From Fairchild Tropical Botanic Garden
by Noris Ledesma, Curator of Tropical fruit
Copyright © 2007 Virtual Herbarium - All rights reserved
called the Fruit of Paradise, are large herbaceous plants, spread by
rhizomes, in the Musaceae family. One of the most important food crops
of the world, the banana is grown and consumed extensively throughout
the tropics, and is valued in the temperate zone for its flavor,
nutritional value and constant availability. Although hundreds of
varieties are cultivated, in our grocery stores, you will typically
find only 'Cavendish' or 'Gran Nain'. The ripe fruit is low in protein
and high in carbohydrates, potassium and vitamins C and A. Though
they're usually eaten fresh, bananas can also be cooked.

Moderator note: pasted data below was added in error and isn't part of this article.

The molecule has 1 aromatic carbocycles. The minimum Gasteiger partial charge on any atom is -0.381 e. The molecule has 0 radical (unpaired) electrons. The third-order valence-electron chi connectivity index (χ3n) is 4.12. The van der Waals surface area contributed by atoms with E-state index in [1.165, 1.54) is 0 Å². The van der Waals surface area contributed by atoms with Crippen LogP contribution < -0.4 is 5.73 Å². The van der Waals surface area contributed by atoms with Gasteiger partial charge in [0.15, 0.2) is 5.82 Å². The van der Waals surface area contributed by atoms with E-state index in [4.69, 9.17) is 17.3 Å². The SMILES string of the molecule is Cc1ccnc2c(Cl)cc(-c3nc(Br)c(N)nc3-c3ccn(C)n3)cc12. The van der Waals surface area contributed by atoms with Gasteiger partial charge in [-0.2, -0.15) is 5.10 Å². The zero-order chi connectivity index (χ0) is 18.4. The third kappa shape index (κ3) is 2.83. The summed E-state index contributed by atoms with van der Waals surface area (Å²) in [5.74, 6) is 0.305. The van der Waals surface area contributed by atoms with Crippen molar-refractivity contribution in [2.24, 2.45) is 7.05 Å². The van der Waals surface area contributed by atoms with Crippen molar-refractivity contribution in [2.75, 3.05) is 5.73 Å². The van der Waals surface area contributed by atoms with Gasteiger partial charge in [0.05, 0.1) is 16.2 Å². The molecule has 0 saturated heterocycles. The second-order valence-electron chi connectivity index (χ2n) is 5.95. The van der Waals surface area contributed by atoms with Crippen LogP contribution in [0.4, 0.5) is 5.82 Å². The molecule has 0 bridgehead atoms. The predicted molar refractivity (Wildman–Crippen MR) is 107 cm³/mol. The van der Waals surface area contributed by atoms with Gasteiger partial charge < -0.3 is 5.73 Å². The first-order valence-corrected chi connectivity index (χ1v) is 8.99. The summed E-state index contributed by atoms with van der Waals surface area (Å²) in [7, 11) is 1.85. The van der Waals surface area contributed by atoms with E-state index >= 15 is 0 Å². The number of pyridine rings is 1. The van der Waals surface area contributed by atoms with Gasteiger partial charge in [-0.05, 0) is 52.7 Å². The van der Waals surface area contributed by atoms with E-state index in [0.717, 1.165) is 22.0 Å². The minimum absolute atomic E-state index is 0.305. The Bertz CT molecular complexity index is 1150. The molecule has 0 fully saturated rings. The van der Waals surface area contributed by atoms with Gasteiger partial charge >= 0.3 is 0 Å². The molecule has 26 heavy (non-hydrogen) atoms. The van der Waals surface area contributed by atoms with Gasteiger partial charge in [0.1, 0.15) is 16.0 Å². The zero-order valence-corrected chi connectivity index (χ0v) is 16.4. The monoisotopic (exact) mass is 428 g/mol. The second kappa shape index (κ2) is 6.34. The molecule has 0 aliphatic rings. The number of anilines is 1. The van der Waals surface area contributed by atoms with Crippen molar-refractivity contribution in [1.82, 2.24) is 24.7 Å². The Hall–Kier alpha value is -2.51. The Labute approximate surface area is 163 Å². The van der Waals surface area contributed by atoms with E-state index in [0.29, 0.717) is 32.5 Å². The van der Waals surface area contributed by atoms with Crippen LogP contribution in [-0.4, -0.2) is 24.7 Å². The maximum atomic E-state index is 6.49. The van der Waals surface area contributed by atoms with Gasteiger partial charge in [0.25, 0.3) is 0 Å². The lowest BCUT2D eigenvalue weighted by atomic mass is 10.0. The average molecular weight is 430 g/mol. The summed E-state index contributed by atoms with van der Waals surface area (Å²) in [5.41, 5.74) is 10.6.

the most versatile fruit that I know, with many uses around the world.
Bananas are eaten raw, either alone or cut in slices with sugar and
cream. They can also be combined with wine and orange juice; roasted,
fried or boiled; and made into fritters, preserves and marmalades. In
Southeast Asian cuisine, the flower of the banana is also used, either
served raw with dips or cooked in soups and curries. The leaves of the
banana are large, flexible and waterproof, and are used as umbrellas
and to wrap food for cooking. Central American tamales are sometimes
steamed in banana leaves, and Puerto Rican pasteles are boiled, wrapped
and tied inside the leaf.
Bananas with Brown Sugar
4 firm bananas
1 tablespoon plus 2 teaspoons melted butter
2 - 3 tablespoons firmly packed brown sugar
1 teaspoon ground cinnamon
oven to 375°F. Peel bananas and place in a well greased baking
dish. Brush generously with butter and sprinkle lightly with salt.
Sprinkle brown sugar and cinnamon evenly over bananas. Bake for 15 - 18
minutes or until bananas are tender. Makes four servings. Serve with a
glass of milk. Kids love it!